Blood on their hands
The assassination attempt of U.S. Rep. Gabrielle Giffords (D-Ariz.), the death of U.S. District Judge John Roll, the death of 9-year-old Christina Taylor Green, the three other dead and 12 wounded — the blood is on the hands of those Republican Party, Tea Party and Sarah Palin, whose anti-Obama, birther, anti-health care, anti-gun control, anti-immigrant and anti-big government rhetoric laid the emotional groundwork for alleged assassin Jared Loughner to develop and nurse his hatred and to form a rationale for the shootings.
Dozens and perhaps hundreds of U.S. citizens have been given the green light to hate — to feel that picking up a gun and killing those people who disagree with them is "doing the right thing" because of the leadership and direction of the Republican Party, Tea Party and its chief bad mouth, the unintelligent and wrong Sarah Palin, aided by the Glen Becks, Shawn Hannitys, and others who've lost the ability for rational discussion and logic.
Sarah Palin put a gunsight — a cross hair — on Giffords and other Democrats she wanted to defeat: an encouragement for the gun lovers to take up guns against their governmental leaders (a terrorist act?), and Giffords' opponent Jesse Kelly, held a fundraiser, at a shooting range, with M-16 assault weapons, asking HELP to remove Giffords from office (a terrorist act?).
The Republican Party, which controls the U.S. House of Representatives, and a majority of state governorships, should make it a priority, in the name of Christian Taylor Green and Rep. Gabrielle Giffords, an anti-gun bill to ban the sale of all assault weapons (which are being bought and smuggled to Mexico — causing thousands of deaths) and all extended magazines for semi-automatic weapons, which together with assault weapons are killing American citizens unnecessarily.
Republicans, Tea Party members and, above all, Sarah Palin, will deny any responsibility for the deaths and injuries of this act — by a crazed gunman — but how much death could have been avoided if he didn't have the gun, and we had intelligent leaders and intelligent, honest discourse on our policy differences?
But another question is, "Are Sarah Palin and Jesse Kelly terrorists?" Did they not implicitly encourage the attempted assassination of Gabrielle Giffords, a member of the U.S. Congress? Did their imagery convey encouragement to those who'd take up guns against a member of Congress? I say, yes. —David L. Malhalab, Detroit
I'm very disappointed in you at Metro Times. I wrote in ('Tiny little mind,' Letters to the Editor, Dec. 22) a couple weeks ago complaining about Jack Lessenberry's one-sided viewpoints and how he omits things to show his leftist opinion. Then the following week Garrett Printz writes in ('Warped perceptions,' Letters to the Editor, Dec. 29) complaining about me. The funny thing is that he completely missed my point. What I wrote had nothing to do about Bush and the so called "good times" that he thought I was talking about. I'm shocked that you would read something that someone wrote to you, that obviously missed the point of what I was writing about, and then publish it.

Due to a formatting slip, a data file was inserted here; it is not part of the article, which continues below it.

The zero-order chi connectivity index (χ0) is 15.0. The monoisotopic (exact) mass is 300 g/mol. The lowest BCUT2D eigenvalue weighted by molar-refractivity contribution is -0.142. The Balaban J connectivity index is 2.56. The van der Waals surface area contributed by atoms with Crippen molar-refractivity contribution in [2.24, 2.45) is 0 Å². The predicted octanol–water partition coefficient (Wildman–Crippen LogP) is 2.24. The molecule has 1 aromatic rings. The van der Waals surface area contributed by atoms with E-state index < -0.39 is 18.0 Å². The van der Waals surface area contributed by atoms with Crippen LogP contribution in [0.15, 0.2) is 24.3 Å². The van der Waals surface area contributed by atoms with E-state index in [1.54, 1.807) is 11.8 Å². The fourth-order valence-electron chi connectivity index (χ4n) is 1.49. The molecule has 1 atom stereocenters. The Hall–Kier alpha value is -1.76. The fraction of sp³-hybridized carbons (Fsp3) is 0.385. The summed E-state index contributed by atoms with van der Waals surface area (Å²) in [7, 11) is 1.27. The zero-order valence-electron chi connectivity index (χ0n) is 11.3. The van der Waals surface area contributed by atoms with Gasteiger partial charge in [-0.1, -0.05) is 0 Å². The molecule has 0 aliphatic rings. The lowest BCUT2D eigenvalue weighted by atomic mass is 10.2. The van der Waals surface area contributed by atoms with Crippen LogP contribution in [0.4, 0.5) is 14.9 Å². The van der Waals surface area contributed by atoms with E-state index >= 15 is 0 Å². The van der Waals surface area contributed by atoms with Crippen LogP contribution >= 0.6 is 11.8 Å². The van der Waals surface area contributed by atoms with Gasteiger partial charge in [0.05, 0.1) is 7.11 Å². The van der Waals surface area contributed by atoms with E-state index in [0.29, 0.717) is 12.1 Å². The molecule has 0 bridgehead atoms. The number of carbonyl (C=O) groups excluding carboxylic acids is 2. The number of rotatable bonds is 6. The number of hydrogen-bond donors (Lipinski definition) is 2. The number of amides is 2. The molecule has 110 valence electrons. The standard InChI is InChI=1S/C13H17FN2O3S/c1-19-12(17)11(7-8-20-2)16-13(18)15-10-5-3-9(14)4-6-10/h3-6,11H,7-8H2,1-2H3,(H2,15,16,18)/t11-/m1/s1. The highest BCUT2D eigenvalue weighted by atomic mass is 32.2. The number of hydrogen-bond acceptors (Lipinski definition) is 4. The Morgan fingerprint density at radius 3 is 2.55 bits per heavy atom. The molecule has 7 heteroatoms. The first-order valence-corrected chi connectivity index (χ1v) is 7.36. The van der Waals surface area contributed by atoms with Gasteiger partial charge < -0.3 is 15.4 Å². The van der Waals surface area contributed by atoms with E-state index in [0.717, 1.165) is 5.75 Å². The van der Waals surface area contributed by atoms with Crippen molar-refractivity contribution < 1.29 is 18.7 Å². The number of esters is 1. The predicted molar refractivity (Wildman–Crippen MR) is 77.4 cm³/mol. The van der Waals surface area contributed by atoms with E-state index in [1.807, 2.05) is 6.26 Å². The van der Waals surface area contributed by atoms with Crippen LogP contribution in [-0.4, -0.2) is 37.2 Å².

Now, after saying that, I must say that I applaud Jack in having an open mind about our new governor. This week Jack did show me what I like to see from a columnist, no matter what his or her political views are. Thanks Jack! —Mike Conte, Roseville
Smoke and mirrors
Re: John Sinclair's most recent Higher Ground column, "The roots of the fiasco" (Jan. 5), if health outcomes determined drug laws instead of cultural norms, marijuana would be legal. Unlike alcohol, marijuana has never been shown to cause an overdose death, nor does it share the addictive properties of tobacco. Like any drug, marijuana can be harmful if abused, but jail cells are inappropriate as health interventions and ineffective as deterrents.
The first marijuana laws were enacted in response to Mexican immigration during the early 1900s, despite opposition from the American Medical Association. Dire warnings that marijuana inspires homicidal rages have been counterproductive at best. White Americans did not even begin to smoke pot until a soon-to-be entrenched federal bureaucracy began funding reefer madness propaganda.
Marijuana prohibition has failed miserably as a deterrent. The United States has higher rates of marijuana use than the Netherlands, where marijuana is legally available to adults. The only clear winners in the war on marijuana are drug cartels and shameless tough-on-drugs politicians who've built careers confusing the drug war's collateral damage with a relatively harmless plant. —Robert Sharpe, Common Sense for Drug Policy, Washington, D.C.
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